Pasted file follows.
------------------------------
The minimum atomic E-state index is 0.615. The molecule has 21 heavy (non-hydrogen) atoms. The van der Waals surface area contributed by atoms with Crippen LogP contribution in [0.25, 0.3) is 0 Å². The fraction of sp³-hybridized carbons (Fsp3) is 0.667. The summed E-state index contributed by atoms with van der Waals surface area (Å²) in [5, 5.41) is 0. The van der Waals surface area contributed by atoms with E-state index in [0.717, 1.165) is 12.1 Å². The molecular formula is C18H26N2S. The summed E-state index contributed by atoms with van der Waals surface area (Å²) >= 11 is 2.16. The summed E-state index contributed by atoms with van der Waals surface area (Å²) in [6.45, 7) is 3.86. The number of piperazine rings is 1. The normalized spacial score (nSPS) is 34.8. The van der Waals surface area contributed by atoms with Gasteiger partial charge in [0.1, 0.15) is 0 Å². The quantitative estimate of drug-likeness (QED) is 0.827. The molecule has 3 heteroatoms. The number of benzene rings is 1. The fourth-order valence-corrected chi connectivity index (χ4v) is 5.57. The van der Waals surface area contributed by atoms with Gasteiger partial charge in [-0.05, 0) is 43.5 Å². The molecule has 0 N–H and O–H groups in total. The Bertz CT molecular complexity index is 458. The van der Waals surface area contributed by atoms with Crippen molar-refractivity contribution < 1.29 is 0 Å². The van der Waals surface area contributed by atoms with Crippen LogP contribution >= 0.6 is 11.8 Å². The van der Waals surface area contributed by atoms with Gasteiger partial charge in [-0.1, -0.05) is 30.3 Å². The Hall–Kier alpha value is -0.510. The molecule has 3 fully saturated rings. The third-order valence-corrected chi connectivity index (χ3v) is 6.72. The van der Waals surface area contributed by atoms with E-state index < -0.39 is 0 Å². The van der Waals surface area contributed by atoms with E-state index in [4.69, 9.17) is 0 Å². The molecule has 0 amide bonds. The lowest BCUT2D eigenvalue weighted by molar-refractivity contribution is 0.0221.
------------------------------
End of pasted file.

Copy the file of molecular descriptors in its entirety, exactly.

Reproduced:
The minimum atomic E-state index is 0.615. The molecule has 21 heavy (non-hydrogen) atoms. The van der Waals surface area contributed by atoms with Crippen LogP contribution in [0.25, 0.3) is 0 Å². The fraction of sp³-hybridized carbons (Fsp3) is 0.667. The summed E-state index contributed by atoms with van der Waals surface area (Å²) in [5, 5.41) is 0. The van der Waals surface area contributed by atoms with E-state index in [0.717, 1.165) is 12.1 Å². The molecular formula is C18H26N2S. The summed E-state index contributed by atoms with van der Waals surface area (Å²) >= 11 is 2.16. The summed E-state index contributed by atoms with van der Waals surface area (Å²) in [6.45, 7) is 3.86. The number of piperazine rings is 1. The normalized spacial score (nSPS) is 34.8. The van der Waals surface area contributed by atoms with Gasteiger partial charge in [0.1, 0.15) is 0 Å². The quantitative estimate of drug-likeness (QED) is 0.827. The molecule has 3 heteroatoms. The number of benzene rings is 1. The fourth-order valence-corrected chi connectivity index (χ4v) is 5.57. The van der Waals surface area contributed by atoms with Gasteiger partial charge in [-0.05, 0) is 43.5 Å². The molecule has 0 N–H and O–H groups in total. The Bertz CT molecular complexity index is 458. The van der Waals surface area contributed by atoms with Crippen molar-refractivity contribution < 1.29 is 0 Å². The van der Waals surface area contributed by atoms with Crippen LogP contribution >= 0.6 is 11.8 Å². The van der Waals surface area contributed by atoms with Gasteiger partial charge in [-0.1, -0.05) is 30.3 Å². The Hall–Kier alpha value is -0.510. The molecule has 3 fully saturated rings. The third-order valence-corrected chi connectivity index (χ3v) is 6.72. The van der Waals surface area contributed by atoms with E-state index < -0.39 is 0 Å². The van der Waals surface area contributed by atoms with E-state index in [4.69, 9.17) is 0 Å². The molecule has 0 amide bonds. The lowest BCUT2D eigenvalue weighted by molar-refractivity contribution is 0.0221.